Global adhesive and sealant producers are optimistic about the year ahead, especially as lower raw material prices will boost industry profit margins. Industrial assembly applications, especially automotive and emerging market developments will drive the growing demand for adhesives. Industry analysts predict that the growth rate of the global adhesive market will slightly exceed the global GDP growth rate this year. Jim Owens, president and CEO of H.B.Fuller, believes that the overall global adhesive market demand will grow by 3% to 4% this year. By contrast, IHS predicts that global GDP will grow by about 2.9% this year. Eric Linak, a senior analyst at IHS Chemical Company, pointed out that, by region, the North American adhesive market is expected to grow by 3% to 4%, Europe at 2% to 3%, and Asia at 5%. ~6%. According to the statistics of IHS Chemical Company, the total consumption value of the global adhesive and sealant market in 2012 was about 13.8 billion US dollars.
Falling oil prices lower costs
Industry insiders believe that lower prices of petroleum and petrochemical raw materials will drive down the cost of raw materials, but it will not have an immediate effect. Owens said: “The vast majority of the raw materials we use are petrochemical related, and in the long run, falling petrochemical raw material prices will reduce our raw material costs. However, in the short term, the supply and demand situation of each chemical is determined by supply. It is determined by the behavior.” Henkel said that due to factors in inventory and contracts, it usually takes at least six months for the decline in oil prices to affect the company’s performance. Fuller is now negotiating with suppliers to ensure the benefits of lower oil prices are passed through the supply chain. Since the raw materials used in adhesives are generally secondary and tertiary derivatives of petrochemical products, they are not directly affected by the drop in oil prices. In addition, the pure petrochemical raw materials purchased by these manufacturers are relatively small. For example, in the raw materials purchased by Fuller, pure petrochemicals only account for about 13%.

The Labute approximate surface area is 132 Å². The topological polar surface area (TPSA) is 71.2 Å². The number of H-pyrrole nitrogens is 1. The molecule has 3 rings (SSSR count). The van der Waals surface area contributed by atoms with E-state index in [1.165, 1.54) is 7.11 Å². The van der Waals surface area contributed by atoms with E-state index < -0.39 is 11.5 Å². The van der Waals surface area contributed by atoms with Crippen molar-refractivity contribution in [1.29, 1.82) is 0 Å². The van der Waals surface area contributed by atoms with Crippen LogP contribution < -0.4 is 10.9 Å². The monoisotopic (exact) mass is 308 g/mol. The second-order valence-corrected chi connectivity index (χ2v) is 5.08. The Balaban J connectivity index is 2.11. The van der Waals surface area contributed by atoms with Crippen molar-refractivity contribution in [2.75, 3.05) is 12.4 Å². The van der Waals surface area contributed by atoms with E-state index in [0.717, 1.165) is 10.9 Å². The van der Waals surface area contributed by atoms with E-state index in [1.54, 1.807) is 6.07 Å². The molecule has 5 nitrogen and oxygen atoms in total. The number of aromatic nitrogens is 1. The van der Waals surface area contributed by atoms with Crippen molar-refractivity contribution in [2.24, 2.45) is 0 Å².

Even so, low oil prices are still beneficial to the overall margin improvement of the adhesives industry. Overall, lower crude oil prices will help increase profitability in its adhesives business, Henkel said. 3M expects that raw material price factors will contribute 15 to 25 cents per share to its full-year earnings. In addition, the decline in oil prices will stimulate the overall economic strengthening, indirectly boosting the market demand for adhesives.
The field of application continues to expand
The automotive industry is undoubtedly one of the most prominent industries for adhesive applications. Adhesives are replacing mechanical fasteners in various industries, including transportation, electronics, construction, clothing, etc. The potential macro development trend in the future is to replace mechanical fasteners with bonding technology.